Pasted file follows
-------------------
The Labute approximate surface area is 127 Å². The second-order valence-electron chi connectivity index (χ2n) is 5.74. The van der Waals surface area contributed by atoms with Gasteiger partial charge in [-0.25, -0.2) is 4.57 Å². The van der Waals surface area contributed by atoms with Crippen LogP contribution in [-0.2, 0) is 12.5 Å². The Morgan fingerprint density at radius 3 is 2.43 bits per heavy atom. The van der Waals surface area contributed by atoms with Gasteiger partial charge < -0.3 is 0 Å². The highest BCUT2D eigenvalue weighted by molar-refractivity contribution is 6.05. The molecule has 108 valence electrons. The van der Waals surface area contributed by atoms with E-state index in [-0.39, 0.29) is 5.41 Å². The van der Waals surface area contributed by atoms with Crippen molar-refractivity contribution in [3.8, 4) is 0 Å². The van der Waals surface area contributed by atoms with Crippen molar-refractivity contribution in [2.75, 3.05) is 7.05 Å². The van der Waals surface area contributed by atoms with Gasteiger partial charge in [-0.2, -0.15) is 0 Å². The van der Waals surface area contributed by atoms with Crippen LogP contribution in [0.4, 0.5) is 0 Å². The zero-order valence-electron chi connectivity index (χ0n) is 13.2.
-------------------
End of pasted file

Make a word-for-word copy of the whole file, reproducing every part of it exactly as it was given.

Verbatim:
The Labute approximate surface area is 127 Å². The second-order valence-electron chi connectivity index (χ2n) is 5.74. The van der Waals surface area contributed by atoms with Gasteiger partial charge in [-0.25, -0.2) is 4.57 Å². The van der Waals surface area contributed by atoms with Crippen LogP contribution in [-0.2, 0) is 12.5 Å². The Morgan fingerprint density at radius 3 is 2.43 bits per heavy atom. The van der Waals surface area contributed by atoms with Gasteiger partial charge < -0.3 is 0 Å². The highest BCUT2D eigenvalue weighted by molar-refractivity contribution is 6.05. The molecule has 108 valence electrons. The van der Waals surface area contributed by atoms with E-state index in [-0.39, 0.29) is 5.41 Å². The van der Waals surface area contributed by atoms with Crippen molar-refractivity contribution in [3.8, 4) is 0 Å². The van der Waals surface area contributed by atoms with Crippen molar-refractivity contribution in [2.75, 3.05) is 7.05 Å². The van der Waals surface area contributed by atoms with Gasteiger partial charge in [-0.2, -0.15) is 0 Å². The van der Waals surface area contributed by atoms with Crippen LogP contribution in [0.4, 0.5) is 0 Å². The zero-order valence-electron chi connectivity index (χ0n) is 13.2.